Monroe Carell Jr. Children's Hospital at Vanderbilt
Monroe Carell Jr. Children's Hospital at Vanderbilt
Monroe Carell Jr. Children's Hospital at Vanderbilt
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Myelomeningocele

 

Spina Bifida Open Defect

What is myelomeningocele

Download a PDF about this condition

Myelomeningocele (MY-ell-oh-men-NING-guh-seal) is the most severe form of spina bifida. It is a birth defect in which the spine does not fully close around the spinal cord. It protrudes through the opening of the spinal column and may be enclosed in a fluid-filled sac.

Spina bifida belongs to a class of birth defects called neural tube defects that affect the brain and spine. The exposed spinal cord is susceptible to injury, which may result in weakness and paralysis below the opening. More facts about spina bifida.

What are its effects?

The effects of myelomeningocele vary, depending on its location on the spine and its severity. It may lead to weakness and/or paralysis in the area below the defect, partial or complete loss of bladder and bowel control, or difficulty walking without assistance. Individuals with myelomeningocele are also susceptible to hydrocephalus, a life-threatening buildup of fluid in the brain.

How is myelomeningocele treated?

Treatment involves prenatal surgery to close the opening on the baby's spine. If there is a danger of hydrocephalus, a shunt, or tube, is inserted into the brain to drain the excess fluid into the abdominal cavity.

How widespread is the condition?

Myelomeningocele occurs about three to four times in every 10,000 births.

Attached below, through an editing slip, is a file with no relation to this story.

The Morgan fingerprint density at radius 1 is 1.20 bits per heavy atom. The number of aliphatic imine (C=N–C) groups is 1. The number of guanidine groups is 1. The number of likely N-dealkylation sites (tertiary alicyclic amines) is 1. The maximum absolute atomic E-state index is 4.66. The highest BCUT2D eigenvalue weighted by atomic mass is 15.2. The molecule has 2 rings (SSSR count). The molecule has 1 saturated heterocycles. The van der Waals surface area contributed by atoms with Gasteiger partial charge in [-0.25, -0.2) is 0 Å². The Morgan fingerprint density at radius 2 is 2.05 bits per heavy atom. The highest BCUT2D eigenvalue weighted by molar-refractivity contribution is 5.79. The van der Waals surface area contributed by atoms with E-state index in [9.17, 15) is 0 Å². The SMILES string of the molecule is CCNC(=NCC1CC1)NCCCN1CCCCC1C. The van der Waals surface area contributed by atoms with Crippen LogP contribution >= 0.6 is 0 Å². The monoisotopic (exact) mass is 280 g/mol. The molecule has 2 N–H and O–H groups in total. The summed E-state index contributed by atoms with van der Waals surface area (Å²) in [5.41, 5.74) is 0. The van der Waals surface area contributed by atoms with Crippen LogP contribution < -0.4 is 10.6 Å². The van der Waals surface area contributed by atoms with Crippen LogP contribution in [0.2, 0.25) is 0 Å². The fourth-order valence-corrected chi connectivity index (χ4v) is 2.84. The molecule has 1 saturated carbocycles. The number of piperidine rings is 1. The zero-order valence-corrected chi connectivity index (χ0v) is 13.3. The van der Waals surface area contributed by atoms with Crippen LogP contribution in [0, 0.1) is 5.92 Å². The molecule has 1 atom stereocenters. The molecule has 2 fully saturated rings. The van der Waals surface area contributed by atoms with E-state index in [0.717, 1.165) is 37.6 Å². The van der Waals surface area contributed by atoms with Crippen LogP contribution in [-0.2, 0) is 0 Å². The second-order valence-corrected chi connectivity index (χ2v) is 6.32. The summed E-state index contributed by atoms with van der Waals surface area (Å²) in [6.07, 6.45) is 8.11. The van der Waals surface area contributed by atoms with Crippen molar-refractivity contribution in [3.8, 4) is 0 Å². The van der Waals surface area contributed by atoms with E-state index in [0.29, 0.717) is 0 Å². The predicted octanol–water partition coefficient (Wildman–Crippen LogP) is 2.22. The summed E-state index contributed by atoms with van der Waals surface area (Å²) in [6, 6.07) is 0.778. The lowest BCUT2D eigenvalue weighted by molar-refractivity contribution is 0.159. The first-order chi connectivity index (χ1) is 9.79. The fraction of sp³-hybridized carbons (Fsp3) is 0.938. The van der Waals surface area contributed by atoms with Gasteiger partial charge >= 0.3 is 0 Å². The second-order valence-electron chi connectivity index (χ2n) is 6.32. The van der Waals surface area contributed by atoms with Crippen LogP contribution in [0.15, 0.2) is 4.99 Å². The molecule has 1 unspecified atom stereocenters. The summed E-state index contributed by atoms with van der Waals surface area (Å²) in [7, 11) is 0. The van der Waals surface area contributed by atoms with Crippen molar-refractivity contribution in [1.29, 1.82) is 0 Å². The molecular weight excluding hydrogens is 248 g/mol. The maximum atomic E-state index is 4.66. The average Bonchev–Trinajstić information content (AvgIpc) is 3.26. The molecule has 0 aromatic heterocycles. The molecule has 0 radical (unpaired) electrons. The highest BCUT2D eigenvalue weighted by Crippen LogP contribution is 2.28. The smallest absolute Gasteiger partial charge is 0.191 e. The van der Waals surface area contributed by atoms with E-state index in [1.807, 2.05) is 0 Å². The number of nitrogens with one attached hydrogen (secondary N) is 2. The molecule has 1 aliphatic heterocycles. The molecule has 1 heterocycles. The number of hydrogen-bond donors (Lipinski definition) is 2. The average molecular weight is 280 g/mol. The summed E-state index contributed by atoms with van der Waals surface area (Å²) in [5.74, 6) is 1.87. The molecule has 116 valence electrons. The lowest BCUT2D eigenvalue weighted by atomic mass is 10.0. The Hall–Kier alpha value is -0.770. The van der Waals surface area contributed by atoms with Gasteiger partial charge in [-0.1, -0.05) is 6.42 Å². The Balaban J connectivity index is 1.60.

Can women reduce their risk for conceiving a child who will develop a neural tube defect?

To reduce their risk of conceiving a child with myelomeningocele or another neural tube defect, the U.S. Public Health Service and CDC recommend that all women of childbearing age consume 0.4 mg (400 micrograms) of folic acid daily. Found in supplements or fortified foods, it is the synthetic form of the vitamin folate.

Women who have had a pregnancy affected by a neural tube defect are advised to take 4,000 mcg (4 mg) of folic acid every day for one month before they start trying to get pregnant and every day for the first three months of pregnancy.

In 2009, medical studies found that women with low levels of vitamin B12 (found in meat, eggs, and other foods of animal origin) were at increased risk for having a child with a neural tube defect.

Information on sources of vitamin B12 and recommended daily allowances for the vitamin is available from the NIH Office of Dietary Supplements.

For other ways to reduce the risk of myelomeningocele and other types of spina bifida, visit "Causes and Prevention."

Contact the Fetal Center at (615) 343-4673


Last Edited: March 15, 2017
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